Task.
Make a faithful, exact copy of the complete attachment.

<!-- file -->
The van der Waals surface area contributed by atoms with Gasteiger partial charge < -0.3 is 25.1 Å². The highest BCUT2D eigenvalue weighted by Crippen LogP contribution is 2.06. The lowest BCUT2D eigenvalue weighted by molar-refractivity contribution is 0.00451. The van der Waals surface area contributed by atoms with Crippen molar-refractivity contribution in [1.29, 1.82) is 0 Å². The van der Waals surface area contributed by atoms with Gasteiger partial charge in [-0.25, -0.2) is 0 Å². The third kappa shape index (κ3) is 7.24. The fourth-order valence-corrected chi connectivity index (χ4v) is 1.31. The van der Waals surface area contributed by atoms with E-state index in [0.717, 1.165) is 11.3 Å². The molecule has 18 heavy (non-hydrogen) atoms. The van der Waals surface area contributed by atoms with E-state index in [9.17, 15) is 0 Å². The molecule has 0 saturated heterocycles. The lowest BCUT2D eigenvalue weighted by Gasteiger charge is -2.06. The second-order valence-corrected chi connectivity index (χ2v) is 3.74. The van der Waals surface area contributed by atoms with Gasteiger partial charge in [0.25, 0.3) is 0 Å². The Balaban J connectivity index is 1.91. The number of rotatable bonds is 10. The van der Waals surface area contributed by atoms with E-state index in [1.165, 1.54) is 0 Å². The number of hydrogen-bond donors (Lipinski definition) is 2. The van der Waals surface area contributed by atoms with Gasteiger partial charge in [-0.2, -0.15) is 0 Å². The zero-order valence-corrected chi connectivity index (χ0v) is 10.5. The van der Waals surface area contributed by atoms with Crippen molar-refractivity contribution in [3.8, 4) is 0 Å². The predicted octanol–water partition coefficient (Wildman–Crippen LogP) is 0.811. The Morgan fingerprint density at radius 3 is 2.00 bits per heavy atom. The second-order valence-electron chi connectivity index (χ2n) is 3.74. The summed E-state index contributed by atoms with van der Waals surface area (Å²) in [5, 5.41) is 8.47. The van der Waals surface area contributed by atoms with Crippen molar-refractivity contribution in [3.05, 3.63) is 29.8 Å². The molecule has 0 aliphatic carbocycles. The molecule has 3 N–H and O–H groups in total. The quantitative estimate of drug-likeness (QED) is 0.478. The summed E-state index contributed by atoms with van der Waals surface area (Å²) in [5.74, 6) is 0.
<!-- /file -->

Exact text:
The van der Waals surface area contributed by atoms with Gasteiger partial charge < -0.3 is 25.1 Å². The highest BCUT2D eigenvalue weighted by Crippen LogP contribution is 2.06. The lowest BCUT2D eigenvalue weighted by molar-refractivity contribution is 0.00451. The van der Waals surface area contributed by atoms with Crippen molar-refractivity contribution in [1.29, 1.82) is 0 Å². The van der Waals surface area contributed by atoms with Gasteiger partial charge in [-0.25, -0.2) is 0 Å². The third kappa shape index (κ3) is 7.24. The fourth-order valence-corrected chi connectivity index (χ4v) is 1.31. The van der Waals surface area contributed by atoms with E-state index in [0.717, 1.165) is 11.3 Å². The molecule has 18 heavy (non-hydrogen) atoms. The van der Waals surface area contributed by atoms with E-state index in [9.17, 15) is 0 Å². The molecule has 0 saturated heterocycles. The lowest BCUT2D eigenvalue weighted by Gasteiger charge is -2.06. The second-order valence-corrected chi connectivity index (χ2v) is 3.74. The van der Waals surface area contributed by atoms with Gasteiger partial charge in [0.25, 0.3) is 0 Å². The Balaban J connectivity index is 1.91. The number of rotatable bonds is 10. The van der Waals surface area contributed by atoms with E-state index in [1.165, 1.54) is 0 Å². The number of hydrogen-bond donors (Lipinski definition) is 2. The van der Waals surface area contributed by atoms with Gasteiger partial charge in [-0.2, -0.15) is 0 Å². The zero-order valence-corrected chi connectivity index (χ0v) is 10.5. The van der Waals surface area contributed by atoms with Crippen molar-refractivity contribution in [3.8, 4) is 0 Å². The predicted octanol–water partition coefficient (Wildman–Crippen LogP) is 0.811. The Morgan fingerprint density at radius 3 is 2.00 bits per heavy atom. The second-order valence-electron chi connectivity index (χ2n) is 3.74. The summed E-state index contributed by atoms with van der Waals surface area (Å²) in [5, 5.41) is 8.47. The van der Waals surface area contributed by atoms with Crippen molar-refractivity contribution in [3.05, 3.63) is 29.8 Å². The molecule has 0 aliphatic carbocycles. The molecule has 3 N–H and O–H groups in total. The quantitative estimate of drug-likeness (QED) is 0.478. The summed E-state index contributed by atoms with van der Waals surface area (Å²) in [5.74, 6) is 0.